I also made some biscuits from Piece of Cake at the weekend; they are Swedish toffee fingers and absolutely wonderful. I broke my wheat restriction and had two (later regretting the pain I had caused myself) and they were delicious. They're shown here on my cakestand with some fig rolls that I made from Baking Magic and a couple of chocolate macaroons from the same book.
I bought a book online last week, having discovered that my favourite Josephine Pullein-Thompson pony trilogy (Pony Club Cup/Pony Club Challenge/Pony Club Trek) had a sort of prequel series. I was very excited about the arrival of Pony Club Camp, which was one of the few of this earlier series that I could lay my hands on via Amazon marketplace. I was very mystified when a very thin Amazon envelope popped through the door (it was an Amazon marketplace order "fulfilled by Amazon"). It turned out that my order had not been fulfilled by Amazon, quite the opposite, as they sent me a very basic guide to plumbing (which my fiance said was not worth the paper it was written on).
Have been in contact with Amazon and hope that I will get a response! In the meantime, I thought I would share the picture with you, as it is really quite beyond my imagination to see any similarity between a plumbing book and a pony book. Maybe there is someone out there who was hoping to solve their plumbing problems this weekend, who instead got a story about ponies. Who knows?!
As Darlene said in a comment on my post about Wedding cakes and Cultural History on Wednesday, I have been completing immersing myself in cakes of late (well, perhaps that isn't a hugely accurate sentence as I'm not planning to do a Marilyn Monroe and jump out of a cake quite yet). So I was very excited to see a new book being published by Reaktion Books called Cake: a global history, and Maria from Reaktion books very kindly sent me a copy to peruse. I've mentioned Reaktion books before, when I wrote about two of the books from their animals series, but this book comes from a new series called "The edible series" which explore different themes relating to consumption - Pizza, Milk, Pie, Curry, to name a few (you can see the whole list here)
But back to the cake book. The blurb on the inside of the front cover provides an excellent summary "[it] explores the origin of modern cake and its development from sweet bread to architectural flight of fancy, together with the meanings, legends and rituals attached to cake throughout the world".
Humble traces cakes form their earliest origins; apparently the oldest cakes known were discovered by archaeologists in Switzerland amongst Neolithic remains, but they were more along the lines of "oatcake" rather than the sort of cake we know today. Humble describes how cake evolved from bread; the two were virtually interchangeable for a very long time. But other precursors of the cake are the plum puddings traditionally made for Christmas (boiled rather than baked as few households had access to the ovens needed) and pancakes. She suggests that the modern cake as we know it today was a product of changes in the 17th and 18th centuriesd - the development of a cake hoop to keep the batter in place (as we use baking tins), the development of ovens and the rise of other raising agents apart from yeast (first eggs and then chemical raising agents).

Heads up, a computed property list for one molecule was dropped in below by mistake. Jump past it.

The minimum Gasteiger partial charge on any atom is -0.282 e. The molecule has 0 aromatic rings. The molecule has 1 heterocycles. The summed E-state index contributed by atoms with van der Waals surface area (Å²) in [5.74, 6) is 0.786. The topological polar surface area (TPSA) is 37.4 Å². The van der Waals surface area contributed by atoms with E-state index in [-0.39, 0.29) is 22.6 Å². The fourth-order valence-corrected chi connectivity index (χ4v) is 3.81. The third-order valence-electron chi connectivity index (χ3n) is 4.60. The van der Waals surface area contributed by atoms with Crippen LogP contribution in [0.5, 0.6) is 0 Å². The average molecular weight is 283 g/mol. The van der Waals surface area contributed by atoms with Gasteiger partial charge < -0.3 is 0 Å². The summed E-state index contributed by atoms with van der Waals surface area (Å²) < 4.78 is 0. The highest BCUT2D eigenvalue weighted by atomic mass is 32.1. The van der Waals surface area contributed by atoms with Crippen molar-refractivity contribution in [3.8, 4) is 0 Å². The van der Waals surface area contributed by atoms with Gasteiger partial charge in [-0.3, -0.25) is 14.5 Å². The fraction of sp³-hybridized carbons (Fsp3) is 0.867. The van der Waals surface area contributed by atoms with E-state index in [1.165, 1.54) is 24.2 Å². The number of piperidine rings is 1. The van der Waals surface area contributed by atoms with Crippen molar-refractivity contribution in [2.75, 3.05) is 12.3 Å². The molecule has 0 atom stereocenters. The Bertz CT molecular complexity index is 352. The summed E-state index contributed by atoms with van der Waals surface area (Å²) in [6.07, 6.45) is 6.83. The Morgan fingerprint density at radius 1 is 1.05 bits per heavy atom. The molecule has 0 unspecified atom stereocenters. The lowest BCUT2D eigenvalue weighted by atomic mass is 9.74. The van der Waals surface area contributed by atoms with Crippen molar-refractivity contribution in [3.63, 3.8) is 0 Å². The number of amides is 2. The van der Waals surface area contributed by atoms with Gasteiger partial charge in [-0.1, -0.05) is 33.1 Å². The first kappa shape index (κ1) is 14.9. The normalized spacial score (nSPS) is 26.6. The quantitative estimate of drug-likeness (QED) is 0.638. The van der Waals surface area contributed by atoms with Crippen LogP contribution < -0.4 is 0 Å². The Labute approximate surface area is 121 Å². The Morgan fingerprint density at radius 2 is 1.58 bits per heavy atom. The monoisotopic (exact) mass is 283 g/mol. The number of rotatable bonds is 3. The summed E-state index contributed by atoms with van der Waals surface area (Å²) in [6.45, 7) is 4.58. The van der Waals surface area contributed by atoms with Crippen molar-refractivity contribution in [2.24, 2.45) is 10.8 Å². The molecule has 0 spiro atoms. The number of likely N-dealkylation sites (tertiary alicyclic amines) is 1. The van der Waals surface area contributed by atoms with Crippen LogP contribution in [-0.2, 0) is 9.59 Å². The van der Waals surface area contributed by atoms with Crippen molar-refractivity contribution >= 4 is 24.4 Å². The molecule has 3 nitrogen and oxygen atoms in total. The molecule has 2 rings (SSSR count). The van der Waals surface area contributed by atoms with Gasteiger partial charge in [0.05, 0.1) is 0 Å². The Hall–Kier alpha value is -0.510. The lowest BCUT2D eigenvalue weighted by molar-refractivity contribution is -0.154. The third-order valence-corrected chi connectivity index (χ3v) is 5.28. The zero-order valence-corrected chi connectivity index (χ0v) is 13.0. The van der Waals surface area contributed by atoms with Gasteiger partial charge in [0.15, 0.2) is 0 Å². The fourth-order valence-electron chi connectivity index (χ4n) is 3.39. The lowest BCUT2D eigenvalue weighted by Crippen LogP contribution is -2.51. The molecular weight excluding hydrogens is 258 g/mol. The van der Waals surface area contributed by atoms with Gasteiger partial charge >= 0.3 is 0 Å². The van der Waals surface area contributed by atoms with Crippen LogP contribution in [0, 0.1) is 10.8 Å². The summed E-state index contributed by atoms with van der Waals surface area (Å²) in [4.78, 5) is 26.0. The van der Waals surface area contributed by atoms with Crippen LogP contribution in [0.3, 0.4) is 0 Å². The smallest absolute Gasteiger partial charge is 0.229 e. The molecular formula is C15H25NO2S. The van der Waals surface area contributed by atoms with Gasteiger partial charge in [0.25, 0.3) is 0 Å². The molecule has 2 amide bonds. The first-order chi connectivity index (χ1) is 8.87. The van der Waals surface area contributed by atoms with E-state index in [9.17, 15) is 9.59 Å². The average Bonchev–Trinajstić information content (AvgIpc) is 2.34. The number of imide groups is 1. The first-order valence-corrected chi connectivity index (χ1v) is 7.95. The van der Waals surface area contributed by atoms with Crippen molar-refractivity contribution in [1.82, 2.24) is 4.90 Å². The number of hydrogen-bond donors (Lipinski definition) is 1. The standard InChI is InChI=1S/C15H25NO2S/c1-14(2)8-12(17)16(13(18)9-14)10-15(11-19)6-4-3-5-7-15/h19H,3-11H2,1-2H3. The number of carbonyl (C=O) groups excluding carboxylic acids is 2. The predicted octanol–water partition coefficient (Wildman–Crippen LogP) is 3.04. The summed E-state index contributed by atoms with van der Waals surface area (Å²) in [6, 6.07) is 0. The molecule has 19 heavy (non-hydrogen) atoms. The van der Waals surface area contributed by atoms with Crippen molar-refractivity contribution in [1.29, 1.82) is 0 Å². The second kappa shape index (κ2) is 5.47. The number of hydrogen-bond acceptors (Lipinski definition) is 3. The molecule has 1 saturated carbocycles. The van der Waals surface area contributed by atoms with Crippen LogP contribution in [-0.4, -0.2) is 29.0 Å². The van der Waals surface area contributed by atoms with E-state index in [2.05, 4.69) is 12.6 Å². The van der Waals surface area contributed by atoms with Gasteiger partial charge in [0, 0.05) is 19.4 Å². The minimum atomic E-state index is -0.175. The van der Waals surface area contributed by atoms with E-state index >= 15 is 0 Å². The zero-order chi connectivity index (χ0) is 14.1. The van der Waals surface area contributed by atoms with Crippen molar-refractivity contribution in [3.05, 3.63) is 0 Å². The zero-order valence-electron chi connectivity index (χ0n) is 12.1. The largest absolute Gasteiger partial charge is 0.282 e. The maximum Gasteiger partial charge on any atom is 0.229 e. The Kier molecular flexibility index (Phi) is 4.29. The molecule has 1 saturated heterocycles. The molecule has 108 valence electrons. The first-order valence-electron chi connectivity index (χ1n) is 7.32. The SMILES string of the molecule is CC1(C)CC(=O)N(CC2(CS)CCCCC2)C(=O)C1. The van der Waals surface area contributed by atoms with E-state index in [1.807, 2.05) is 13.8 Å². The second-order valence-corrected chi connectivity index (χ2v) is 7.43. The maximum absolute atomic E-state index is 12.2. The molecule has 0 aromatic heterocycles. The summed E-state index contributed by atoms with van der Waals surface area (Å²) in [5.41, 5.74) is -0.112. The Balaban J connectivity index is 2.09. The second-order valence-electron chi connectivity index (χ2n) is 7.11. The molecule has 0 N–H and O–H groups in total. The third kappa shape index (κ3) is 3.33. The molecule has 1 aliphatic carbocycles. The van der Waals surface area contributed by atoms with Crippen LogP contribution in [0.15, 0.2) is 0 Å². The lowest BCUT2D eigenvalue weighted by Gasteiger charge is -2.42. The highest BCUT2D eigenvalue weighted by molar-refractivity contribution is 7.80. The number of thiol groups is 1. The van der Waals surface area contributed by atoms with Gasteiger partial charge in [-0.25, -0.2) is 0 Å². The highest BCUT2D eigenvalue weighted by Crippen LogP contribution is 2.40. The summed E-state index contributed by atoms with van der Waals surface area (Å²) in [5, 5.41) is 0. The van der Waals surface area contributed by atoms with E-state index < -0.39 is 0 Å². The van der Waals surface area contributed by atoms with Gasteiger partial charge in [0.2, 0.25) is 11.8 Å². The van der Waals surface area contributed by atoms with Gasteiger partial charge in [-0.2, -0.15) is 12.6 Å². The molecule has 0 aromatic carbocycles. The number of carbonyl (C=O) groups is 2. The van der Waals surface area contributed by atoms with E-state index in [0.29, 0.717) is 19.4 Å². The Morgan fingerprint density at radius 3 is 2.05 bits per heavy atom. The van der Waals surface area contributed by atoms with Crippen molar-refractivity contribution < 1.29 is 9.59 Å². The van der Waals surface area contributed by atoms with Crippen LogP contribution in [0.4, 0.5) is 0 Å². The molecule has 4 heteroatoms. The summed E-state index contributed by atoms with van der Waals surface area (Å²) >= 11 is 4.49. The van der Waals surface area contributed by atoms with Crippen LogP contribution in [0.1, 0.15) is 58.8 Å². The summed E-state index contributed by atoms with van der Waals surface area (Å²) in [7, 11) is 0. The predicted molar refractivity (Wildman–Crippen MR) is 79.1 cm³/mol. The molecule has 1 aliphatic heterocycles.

My favourite chapter was that on Literary Cakes. The two most famous examples of cakes in literature are given as being Miss Haversham's wedding cake in Great Expectations, and Proust's Madeleines, but Humble also mentions the cakes in Alice (and its concept that cake is not to be eaten fitting in with the idea that cake is "bad"), cake in Cranford, Anne of Green Gables and in Katherine Mansfield's short story The garden party. I am sure we could all think of many examples to add to these.
The book is lavishly illustrated throughout, with reproductions of paintings involving cake and of course pictures of cakes (although I wasn't sure about the picture of a wedding cake made entirely out of bones - it looked good, but the concept - urghgh!) and concludes with a small selection of recipes - Ancient Cakes (including Kugelhopf and Panforte), Classic Cakes (including Victoria Sandwich and Lemon Drizzle) and Unusual cakes (including a recipe for a French savoury cake with artichokes, olives and gruyere).
I think these would make ideal gifts for any foodies in your life - I am sure you could find an appropriate edible for almost anyone!
I frequently blog about domestic arts on Thursdays, mainly because I have the morning off work, and often spend it doing something domesticky (I always clean the kitchen, and hoover unless my fiance offers to do it (which he has done for the last few weeks), but I usually manage to bake or make something). Although I did make some bread in the mixer (a country loaf, which I left baking under the supervision of my fiance (I checked that he knew how to tell when it was done and was impressed when he said "you tap it on the bottom and it sounds hollow) and made some humous to have with it tonight, this morning's main activity was a whistle stop trip to the Hobbycraft shop. I'd not been to Hobbycraft before, but I needed some cross stitch thread that I couldn't find in the shop in town. What a wonderful experience! If you haven't come across Hobbycraft, it is a shop filled to the brim with every kind of arts and crafts equipment you need - highlights for me were the cake decorating section, a huge section on wedding parapenalia, a whole aisle of beads, and lots of cross stitch materials (there were also kits for all sorts of other activities, paints, frames...). It won't surprise you to learn that I came away with a lot more than just my 99p thread...I got the latest Cake decorating magazine, a Dolls house magazine (I have a beauitful dolls house at home and although I don't ever make things from it I thought I would have fun looking through it), about 10 very small cross stitch kits to make cards with, and actual cards to put them in, a new butterfly plunger sugarcraft cutter, and a big plastic pink box to keep my cross stitching things in - they have until now been languishing in a bin bag behind the sofa. Definitely a great way to spend my morning off!